This leaves us with the Brotherhood of Steel and the Institute, both of which are massive groups that are devoted to science and technology in some way, but with significantly different end goals, and ones that actually have interesting ethical conundrums connected to them. The Brotherhood genuinely seeks to bring peace and stability to the East Coast, and spends most of its time gathering useful technology and eradicating dangerous threats to the people of the Wasteland, but they also plan to eradicate anything that is less than a pure human, regardless of whether they're friendly or not - as a result, many have drawn comparisons between them and Nazis. The Institute has some of the most advanced technology seen in the Fallout series, including the ability to create living creatures and animals, suggesting that in time, they could actually restore flora and fauna lost as a result of the Nuclear Armageddon, but they're also playing God with the inhabitants of the Commonwealth; replacing certain humans with synths and also sending synth forces to the surface to carry out their dirty work.
Of these two, the former works fine in the game as a faction, but the latter finds itself significantly flawed. Over the course of Fallout 4, a player siding with the Institute will find themselves set to become the next leader of the Institute, who will guide through the coming years, and they can even put down an attempted rebellion against themselves, but in the game itself they have no actual control over what the Institute does in the game. Now, a lack of control makes sense for a member of the Brotherhood, where they're taking orders from the actual leader, Arthur Maxson, but when you are allegedly the leader of another faction, an inability to give any orders while your team makes strange choice after strange choice defies logic. The Institute claims that it has no interest in the affairs of the people of the Commonwealth and also views working with the surface as a waste of time, yet a victorious Institute assumes control over Diamond City and openly sends Synth forces there, while also continuing to send Synth forces to the surface to eradicate dangerous creatures and retrieve scrap items. Considering at this point the player may have control over a number of surface settlements and even have developed a trade network of some sort by the time they officially become Director of the Institute, it beggars belief that it's not possible to attempt to mend relations between the Institute and the people of the Commonwealth, or at least put an end to the more questionable things the Institute does.
In the end, we have two factions that have no plans to actually do anything for the people of the Commonwealth, and another two that do want to make things better, but by destroying the seat of operations of another faction without trying to retrieve any of their technology - which could be compared to Fallout 3 ending with Project Purity being destroyed rather than captured - or even recruit the people from that group - and even then, most of the factions call for the brutal murder of at least one other faction due to an inability for them to compromise on any issue, meaning you might end up being forced to kill someone not because you fundamentally disagree with them, but because you agree with their opponent slightly more. Mass murder on a scale that's so petty it puts real world dictators to shame. No matter which option you pick in Fallout 4, you and the rest of the Commonwealth are losing. To quote WarGames, "the only winning move is not to play."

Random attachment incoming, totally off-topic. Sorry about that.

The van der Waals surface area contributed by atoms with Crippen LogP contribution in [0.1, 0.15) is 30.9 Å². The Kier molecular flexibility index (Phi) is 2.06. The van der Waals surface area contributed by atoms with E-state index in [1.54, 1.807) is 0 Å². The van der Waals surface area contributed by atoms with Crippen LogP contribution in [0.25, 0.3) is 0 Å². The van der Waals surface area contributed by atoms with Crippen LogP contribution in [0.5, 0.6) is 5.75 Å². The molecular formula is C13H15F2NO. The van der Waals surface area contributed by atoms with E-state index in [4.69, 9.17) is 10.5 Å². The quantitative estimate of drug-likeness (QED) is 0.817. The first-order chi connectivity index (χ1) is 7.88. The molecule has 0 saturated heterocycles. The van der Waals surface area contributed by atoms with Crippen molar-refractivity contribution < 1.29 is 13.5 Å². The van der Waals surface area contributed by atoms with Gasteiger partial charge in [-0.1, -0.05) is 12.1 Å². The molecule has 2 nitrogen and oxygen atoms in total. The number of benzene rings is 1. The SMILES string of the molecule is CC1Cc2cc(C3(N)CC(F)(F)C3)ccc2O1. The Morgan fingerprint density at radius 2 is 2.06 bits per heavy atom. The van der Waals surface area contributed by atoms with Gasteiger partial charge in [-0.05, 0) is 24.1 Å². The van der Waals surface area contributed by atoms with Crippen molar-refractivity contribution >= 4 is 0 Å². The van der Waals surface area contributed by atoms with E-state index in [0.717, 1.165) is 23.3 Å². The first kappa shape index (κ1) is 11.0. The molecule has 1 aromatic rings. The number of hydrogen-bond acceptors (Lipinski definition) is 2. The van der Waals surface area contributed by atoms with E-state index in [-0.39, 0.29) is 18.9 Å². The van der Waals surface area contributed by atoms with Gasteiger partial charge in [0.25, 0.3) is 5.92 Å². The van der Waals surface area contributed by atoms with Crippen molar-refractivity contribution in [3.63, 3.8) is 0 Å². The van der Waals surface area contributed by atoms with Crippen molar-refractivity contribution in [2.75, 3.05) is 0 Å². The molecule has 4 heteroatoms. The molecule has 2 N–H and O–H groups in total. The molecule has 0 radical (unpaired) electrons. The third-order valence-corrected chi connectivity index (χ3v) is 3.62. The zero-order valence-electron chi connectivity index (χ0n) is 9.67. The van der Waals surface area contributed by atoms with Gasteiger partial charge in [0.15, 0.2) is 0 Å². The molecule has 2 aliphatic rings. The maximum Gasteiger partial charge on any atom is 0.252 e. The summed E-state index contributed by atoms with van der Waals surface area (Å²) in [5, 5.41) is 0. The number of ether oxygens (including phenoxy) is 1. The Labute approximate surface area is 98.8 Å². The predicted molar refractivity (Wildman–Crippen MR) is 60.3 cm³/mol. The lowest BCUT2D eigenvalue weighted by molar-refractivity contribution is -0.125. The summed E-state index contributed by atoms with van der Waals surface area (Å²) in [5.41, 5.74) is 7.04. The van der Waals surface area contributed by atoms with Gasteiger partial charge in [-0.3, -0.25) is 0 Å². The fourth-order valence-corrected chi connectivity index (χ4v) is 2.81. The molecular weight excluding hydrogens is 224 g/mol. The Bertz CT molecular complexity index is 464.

So, having spent the last few paragraphs talking about how these factions and their endings don't work in Fallout 4, let me now tell you how I'd have set up the faction system for Fallout 4 had I been a part of the production team. As a start, there would be only two main faction choices; the Institute and the Brotherhood of Steel - plus an "Independent" route that I'll come back to - but then both of these factions would be expanded to create internal conflicts that you resolve over the course of the game in order to shape how the endgame goes - and also get an actual ending that varies depending on your choices, as opposed to a weak slideshow monologue that doesn't touch on what the fate of the Commonwealth will be, and which winds up being similar in tone to the infamous original Mass Effect III ending.
For instance, let's say you're playing as someone who's keen to join the Institute. As in Fallout 4, Father would summon a meeting of the lead scientists of the Institute to announce that he plans to make you his successor, but then after that, you'd be approached by different scientists who, since Father is dying, are keen to cozy up to you and try and push their agenda. One group might be keen to abandon the surface completely and retreat into their underground sanctuary to continue their studies, while manufacturing and sending Synths to the surface instead to source the materials they need, while another group might be convinced that they're focusing too much on Synth labour and/or that Synths are clearly showing sentience, and thus they should be treated as equals rather than servants - with the trade-off being that their studies do suffer as a result of them not having easy access to the resources that are retrieved from the surface. The latter scenario could result in you doing missions where you secretly meet with the mysterious "Railroad" in order to sneak Synths in and out and undermine the authority of the rival Institute group until you can stage a coup of sorts and force them out of power, before then deciding what to do about the Brotherhood of Steel. It's not hard to imagine a similar storyline taking place for the Brotherhood itself, with the inhabitants of the Prydwen being torn between those who favour Arthur Maxson's hardline rule, and those who feel he's gone too far and needs to be replaced. What of the Minutemen, you might ask? They'd still be in the game, but instead of a main faction, they'd be akin to the Companions in Skyrim; a mercenary group of sorts that has special missions and radiant quests to offer, and which is merely trying to keep the peace amidst the chaos that is raging.
...uh, so, thoughts on this, everyone?
Listening to: Shia LaBeouf
Reading: The Custard Stops At Hatfield
Watching: The Dom Reviews
Playing: Fallout 4
Eating: Butter Chicken
Drinking: Tropical Juice